USCIRF Raises Concerns Over India’s Citizenship Amendment Act Exclusion of Muslims

The United States Commission on International Religious Freedom (USCIRF) expressed apprehension concerning the Indian government’s steps to initiate the implementation of the Citizenship (Amendment) Act (CAA). Enacted in 2019, the CAA aims to confer citizenship upon undocumented non-Muslim migrants from Pakistan, Bangladesh, and Afghanistan who entered India before 2014. USCIRF Commissioner Stephen Schneck criticized the act, labeling it as “problematic” due to its exclusionary stance towards Muslims. He highlighted this issue in a congressional hearing, emphasizing that the law offers a swift pathway to citizenship for several religious groups while explicitly excluding Muslims. Schneck argued that if the law genuinely aimed to protect persecuted religious minorities, it should encompass other marginalized groups such as Rohingya Muslims from Burma, Ahmadiyya Muslims from Pakistan, or Hazara Shi’a from Afghanistan. He stressed the principle that citizenship should not be denied based on religion or belief. The commissioner urged members of Congress to continue raising concerns about religious freedom issues in India and to prioritize discussions on religious freedom during diplomatic engagements.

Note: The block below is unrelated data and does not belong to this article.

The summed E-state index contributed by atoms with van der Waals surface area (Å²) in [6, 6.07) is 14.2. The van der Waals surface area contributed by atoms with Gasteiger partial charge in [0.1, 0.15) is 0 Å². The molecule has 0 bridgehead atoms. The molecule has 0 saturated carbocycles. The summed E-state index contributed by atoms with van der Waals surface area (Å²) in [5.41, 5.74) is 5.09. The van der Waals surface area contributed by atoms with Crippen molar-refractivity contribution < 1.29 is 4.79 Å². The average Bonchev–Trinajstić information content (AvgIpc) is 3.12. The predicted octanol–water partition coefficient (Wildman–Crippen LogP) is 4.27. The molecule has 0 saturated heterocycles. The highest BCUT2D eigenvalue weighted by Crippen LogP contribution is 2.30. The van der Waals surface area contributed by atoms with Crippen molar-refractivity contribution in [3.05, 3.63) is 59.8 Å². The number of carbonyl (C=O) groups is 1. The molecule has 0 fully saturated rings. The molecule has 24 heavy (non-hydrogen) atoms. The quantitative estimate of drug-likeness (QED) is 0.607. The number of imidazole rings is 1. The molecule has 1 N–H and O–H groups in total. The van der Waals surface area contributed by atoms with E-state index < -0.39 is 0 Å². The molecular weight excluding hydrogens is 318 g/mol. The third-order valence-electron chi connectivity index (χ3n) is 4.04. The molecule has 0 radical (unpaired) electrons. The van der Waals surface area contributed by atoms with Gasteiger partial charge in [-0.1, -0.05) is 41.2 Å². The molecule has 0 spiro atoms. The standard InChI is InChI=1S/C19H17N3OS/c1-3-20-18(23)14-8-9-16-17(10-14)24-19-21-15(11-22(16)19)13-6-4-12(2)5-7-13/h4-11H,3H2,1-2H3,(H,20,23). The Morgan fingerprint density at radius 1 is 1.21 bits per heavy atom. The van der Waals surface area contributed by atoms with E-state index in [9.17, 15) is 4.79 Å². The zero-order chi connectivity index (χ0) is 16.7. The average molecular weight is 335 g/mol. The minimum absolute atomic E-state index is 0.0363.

Prior to USCIRF’s statement, the U.S. Ambassador to India, Eric Garcetti, had also expressed reservations regarding the CAA’s implementation. He asserted that the U.S. would closely monitor the situation, emphasizing that religious freedom and equality are fundamental tenets of democracy. However, New Delhi dismissed these concerns, suggesting that they were influenced by political motivations aimed at securing voter support.

The U.S. Commission on International Religious Freedom (USCIRF) functions as an independent, bipartisan federal government body established by the U.S. Congress. Its mandate includes monitoring, analyzing, and reporting on religious freedom issues abroad. USCIRF provides recommendations to the President, Secretary of State, and Congress with the aim of preventing religious persecution and promoting freedom of religion or belief in foreign policy decisions.

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